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  comprehenCEST: a clinically feasible CEST protocol to cover all existing CEST preparation schemes by snapshot readout and reduction of overhangs

Kamm, L., Fabian, M., Glang, F., Herz, K., & Zaiss, M. (2022). comprehenCEST: a clinically feasible CEST protocol to cover all existing CEST preparation schemes by snapshot readout and reduction of overhangs. In 9th International Workshop on Chemical Exchange Saturation Transfer Imaging (CEST 2022) (pp. 56).

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Kamm, L, Author
Fabian, M, Author
Glang, F1, Author           
Herz, K1, Author           
Zaiss, M1, Author           
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1Department High-Field Magnetic Resonance, Max Planck Institute for Biological Cybernetics, Max Planck Society, ou_1497796              

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 Abstract: INTRODUCTION: CEST sequences preparing a selected metabolite normally sample the full Z-spectrum, allowing for asymmetry or model- based evaluations. To achieve good labelling efficiency for various metabolites, different physical preparations are required. Sparsity-enforcing machine learning algorithms help to select and combine the differently CEST-prepared images from a sequence pool covering the preparation parameter space, while preserving main contrast information. Together with a fast, single-shot 3D readout, we create a 3D CEST protocol containing 13 established contrasts in 10 minutes scan time. METHODS: (1) 13 contrasts are evaluated conventionally (PCA-denoising, dB0-correction, MTR asymmetry or Lorentz fit) from six existing CEST sequences [2-5], which cover B1cwpe levels from 0.5 to 4 uT, offering the ground truth. Mz is prepared using standardized pulseq-CEST building blocks [7-8], and probed with the fast snapshotCEST 3D readout [1]. (2) All Z-spectra are mapped to contrast via a linear projection, while sparsity-enforcing L1-regularization reduces the number of consumed offsets (rowLASSO [6,10]). The training is carried out on uncorrected, raw Z-spectra to generate a selection that provides robustness against noise and B0/B1 inhomogeneities. (3) Difference maps between ground truth and model output are created for the validation dataset. RESULTS: 5 of the 13 generated CEST maps are shown in Figure 1. Lowering CEST offsets down to 82 still yields similar imaging contrast. The normalized, mean absolute error (NMAE) between linear model and ground truth, averaged over all 13 contrasts, and for retaining offset rate r is: 27 ± 6% (r = 1), 29 ± 7% (r = 0.8), 32 ± 8% (r = 0.6), 36 ± 9% (r = 0.4), 42 ± 11% (r = 0.2). Residual errors visible here might still originate from an observed B0 drift during the whole data acquisition; it is excepted that this can be further improved. DISCUSSION & CONCLUSION: Instead of arguing which is the best CEST protocol to provide new insights into a pathology, and only measure one CEST contrast, we suggest measuring them all. By combining sparse sampling and snapshot readout, a comprehensive protocol covering most of the reported labellings of 10 minutes is conceivable. This allows to design powerful hypotheses generating clinical pilot studies.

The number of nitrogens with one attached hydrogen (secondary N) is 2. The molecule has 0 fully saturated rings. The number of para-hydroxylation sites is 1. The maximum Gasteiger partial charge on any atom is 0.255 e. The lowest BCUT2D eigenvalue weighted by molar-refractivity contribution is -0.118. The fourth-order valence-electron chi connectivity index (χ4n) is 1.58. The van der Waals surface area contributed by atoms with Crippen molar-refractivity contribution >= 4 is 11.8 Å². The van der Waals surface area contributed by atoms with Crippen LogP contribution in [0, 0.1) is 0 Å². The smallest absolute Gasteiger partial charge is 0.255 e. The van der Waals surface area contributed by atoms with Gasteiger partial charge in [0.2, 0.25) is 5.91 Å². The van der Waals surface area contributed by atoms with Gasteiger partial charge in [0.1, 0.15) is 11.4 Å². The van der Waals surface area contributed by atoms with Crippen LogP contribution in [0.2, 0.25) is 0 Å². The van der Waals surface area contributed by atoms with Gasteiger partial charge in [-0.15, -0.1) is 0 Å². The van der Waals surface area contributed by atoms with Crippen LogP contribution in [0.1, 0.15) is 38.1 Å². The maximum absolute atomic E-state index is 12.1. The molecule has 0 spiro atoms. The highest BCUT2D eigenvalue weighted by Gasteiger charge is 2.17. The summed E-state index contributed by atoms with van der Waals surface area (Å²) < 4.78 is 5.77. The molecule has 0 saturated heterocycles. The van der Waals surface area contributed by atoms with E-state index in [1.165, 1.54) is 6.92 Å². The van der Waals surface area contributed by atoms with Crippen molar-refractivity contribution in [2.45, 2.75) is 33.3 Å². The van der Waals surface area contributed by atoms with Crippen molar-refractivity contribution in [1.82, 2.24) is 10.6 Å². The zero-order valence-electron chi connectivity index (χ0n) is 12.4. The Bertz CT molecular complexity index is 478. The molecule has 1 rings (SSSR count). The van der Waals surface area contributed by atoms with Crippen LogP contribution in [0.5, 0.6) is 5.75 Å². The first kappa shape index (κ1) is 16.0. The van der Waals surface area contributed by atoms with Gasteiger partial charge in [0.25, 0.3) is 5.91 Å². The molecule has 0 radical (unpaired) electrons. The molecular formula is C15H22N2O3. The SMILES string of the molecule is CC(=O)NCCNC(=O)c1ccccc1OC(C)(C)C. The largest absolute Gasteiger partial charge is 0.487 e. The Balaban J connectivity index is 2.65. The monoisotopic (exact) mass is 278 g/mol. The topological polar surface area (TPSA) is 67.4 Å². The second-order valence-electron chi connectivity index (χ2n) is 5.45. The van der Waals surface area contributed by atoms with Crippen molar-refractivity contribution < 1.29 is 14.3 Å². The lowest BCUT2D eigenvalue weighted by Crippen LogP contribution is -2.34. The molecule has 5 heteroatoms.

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 Dates: 2022-08
 Publication Status: Published online
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Title: 9th International Workshop on Chemical Exchange Saturation Transfer Imaging (CEST 2022)
Place of Event: Atlanta, GA, USA
Start-/End Date: 2022-08-07 - 2022-08-10

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Title: 9th International Workshop on Chemical Exchange Saturation Transfer Imaging (CEST 2022)
Source Genre: Proceedings
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Pages: - Volume / Issue: - Sequence Number: - Start / End Page: 56 Identifier: -